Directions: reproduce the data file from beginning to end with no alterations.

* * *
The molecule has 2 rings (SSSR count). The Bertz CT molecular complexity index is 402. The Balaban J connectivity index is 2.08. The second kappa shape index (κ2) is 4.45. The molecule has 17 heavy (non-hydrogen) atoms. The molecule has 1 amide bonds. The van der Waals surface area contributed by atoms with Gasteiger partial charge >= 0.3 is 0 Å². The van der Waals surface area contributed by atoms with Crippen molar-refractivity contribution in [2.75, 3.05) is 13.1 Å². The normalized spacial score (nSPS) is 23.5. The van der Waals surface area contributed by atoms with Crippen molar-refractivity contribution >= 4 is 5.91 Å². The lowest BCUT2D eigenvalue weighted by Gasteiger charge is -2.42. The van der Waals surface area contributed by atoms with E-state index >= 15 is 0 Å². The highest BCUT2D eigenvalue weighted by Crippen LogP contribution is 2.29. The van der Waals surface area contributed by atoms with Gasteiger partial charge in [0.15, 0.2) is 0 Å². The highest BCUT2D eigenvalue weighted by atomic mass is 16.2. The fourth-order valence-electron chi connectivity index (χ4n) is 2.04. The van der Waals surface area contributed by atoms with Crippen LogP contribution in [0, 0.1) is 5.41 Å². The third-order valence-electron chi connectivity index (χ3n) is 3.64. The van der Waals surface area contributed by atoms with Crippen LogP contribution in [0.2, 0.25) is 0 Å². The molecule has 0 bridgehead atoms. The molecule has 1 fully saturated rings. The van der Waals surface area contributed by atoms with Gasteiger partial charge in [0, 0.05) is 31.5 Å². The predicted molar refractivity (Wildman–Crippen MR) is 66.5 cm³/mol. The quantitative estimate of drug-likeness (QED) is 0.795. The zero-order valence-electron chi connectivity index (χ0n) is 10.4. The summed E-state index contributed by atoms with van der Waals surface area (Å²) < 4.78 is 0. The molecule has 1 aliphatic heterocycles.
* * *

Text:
The molecule has 2 rings (SSSR count). The Bertz CT molecular complexity index is 402. The Balaban J connectivity index is 2.08. The second kappa shape index (κ2) is 4.45. The molecule has 17 heavy (non-hydrogen) atoms. The molecule has 1 amide bonds. The van der Waals surface area contributed by atoms with Gasteiger partial charge >= 0.3 is 0 Å². The van der Waals surface area contributed by atoms with Crippen molar-refractivity contribution in [2.75, 3.05) is 13.1 Å². The normalized spacial score (nSPS) is 23.5. The van der Waals surface area contributed by atoms with Crippen molar-refractivity contribution >= 4 is 5.91 Å². The lowest BCUT2D eigenvalue weighted by Gasteiger charge is -2.42. The van der Waals surface area contributed by atoms with E-state index >= 15 is 0 Å². The highest BCUT2D eigenvalue weighted by Crippen LogP contribution is 2.29. The van der Waals surface area contributed by atoms with Gasteiger partial charge in [0.15, 0.2) is 0 Å². The highest BCUT2D eigenvalue weighted by atomic mass is 16.2. The fourth-order valence-electron chi connectivity index (χ4n) is 2.04. The van der Waals surface area contributed by atoms with Crippen LogP contribution in [0, 0.1) is 5.41 Å². The third-order valence-electron chi connectivity index (χ3n) is 3.64. The van der Waals surface area contributed by atoms with Crippen LogP contribution in [0.2, 0.25) is 0 Å². The molecule has 0 bridgehead atoms. The molecule has 1 fully saturated rings. The van der Waals surface area contributed by atoms with Gasteiger partial charge in [0, 0.05) is 31.5 Å². The predicted molar refractivity (Wildman–Crippen MR) is 66.5 cm³/mol. The quantitative estimate of drug-likeness (QED) is 0.795. The zero-order valence-electron chi connectivity index (χ0n) is 10.4. The summed E-state index contributed by atoms with van der Waals surface area (Å²) < 4.78 is 0. The molecule has 1 aliphatic heterocycles.